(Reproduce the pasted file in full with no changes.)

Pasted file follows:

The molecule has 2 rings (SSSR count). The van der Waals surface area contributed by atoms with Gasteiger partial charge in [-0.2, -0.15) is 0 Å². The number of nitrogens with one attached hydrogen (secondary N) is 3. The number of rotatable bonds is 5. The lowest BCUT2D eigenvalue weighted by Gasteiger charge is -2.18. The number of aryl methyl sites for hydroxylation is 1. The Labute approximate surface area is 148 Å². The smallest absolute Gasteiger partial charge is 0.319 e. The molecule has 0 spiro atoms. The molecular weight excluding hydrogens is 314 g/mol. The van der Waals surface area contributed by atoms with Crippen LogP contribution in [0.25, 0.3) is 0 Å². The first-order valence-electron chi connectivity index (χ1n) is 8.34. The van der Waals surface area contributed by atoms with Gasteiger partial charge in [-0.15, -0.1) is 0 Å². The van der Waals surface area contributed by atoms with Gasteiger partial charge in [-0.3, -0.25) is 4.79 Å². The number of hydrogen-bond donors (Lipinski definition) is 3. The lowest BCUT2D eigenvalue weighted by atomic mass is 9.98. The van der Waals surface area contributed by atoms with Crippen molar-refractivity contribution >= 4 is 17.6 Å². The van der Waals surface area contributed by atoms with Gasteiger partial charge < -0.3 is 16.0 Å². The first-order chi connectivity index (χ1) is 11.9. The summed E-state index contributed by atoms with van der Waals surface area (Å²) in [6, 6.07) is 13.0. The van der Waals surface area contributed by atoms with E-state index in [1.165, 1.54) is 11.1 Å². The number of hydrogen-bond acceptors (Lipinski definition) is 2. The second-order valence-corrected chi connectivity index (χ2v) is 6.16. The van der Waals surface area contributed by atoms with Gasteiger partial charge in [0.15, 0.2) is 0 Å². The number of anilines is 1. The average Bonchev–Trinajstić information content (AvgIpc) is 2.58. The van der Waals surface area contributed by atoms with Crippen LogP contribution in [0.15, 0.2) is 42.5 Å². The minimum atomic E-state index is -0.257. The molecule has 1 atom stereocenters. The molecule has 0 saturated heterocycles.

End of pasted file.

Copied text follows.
The molecule has 2 rings (SSSR count). The van der Waals surface area contributed by atoms with Gasteiger partial charge in [-0.2, -0.15) is 0 Å². The number of nitrogens with one attached hydrogen (secondary N) is 3. The number of rotatable bonds is 5. The lowest BCUT2D eigenvalue weighted by Gasteiger charge is -2.18. The number of aryl methyl sites for hydroxylation is 1. The Labute approximate surface area is 148 Å². The smallest absolute Gasteiger partial charge is 0.319 e. The molecule has 0 spiro atoms. The molecular weight excluding hydrogens is 314 g/mol. The van der Waals surface area contributed by atoms with Crippen LogP contribution in [0.25, 0.3) is 0 Å². The first-order valence-electron chi connectivity index (χ1n) is 8.34. The van der Waals surface area contributed by atoms with Gasteiger partial charge in [-0.15, -0.1) is 0 Å². The van der Waals surface area contributed by atoms with Gasteiger partial charge in [-0.3, -0.25) is 4.79 Å². The number of hydrogen-bond donors (Lipinski definition) is 3. The lowest BCUT2D eigenvalue weighted by atomic mass is 9.98. The van der Waals surface area contributed by atoms with Crippen molar-refractivity contribution >= 4 is 17.6 Å². The van der Waals surface area contributed by atoms with Gasteiger partial charge < -0.3 is 16.0 Å². The first-order chi connectivity index (χ1) is 11.9. The summed E-state index contributed by atoms with van der Waals surface area (Å²) in [6, 6.07) is 13.0. The van der Waals surface area contributed by atoms with E-state index in [1.165, 1.54) is 11.1 Å². The number of hydrogen-bond acceptors (Lipinski definition) is 2. The second-order valence-corrected chi connectivity index (χ2v) is 6.16. The van der Waals surface area contributed by atoms with Gasteiger partial charge in [0.15, 0.2) is 0 Å². The number of anilines is 1. The average Bonchev–Trinajstić information content (AvgIpc) is 2.58. The van der Waals surface area contributed by atoms with Crippen LogP contribution in [0.15, 0.2) is 42.5 Å². The minimum atomic E-state index is -0.257. The molecule has 1 atom stereocenters. The molecule has 0 saturated heterocycles.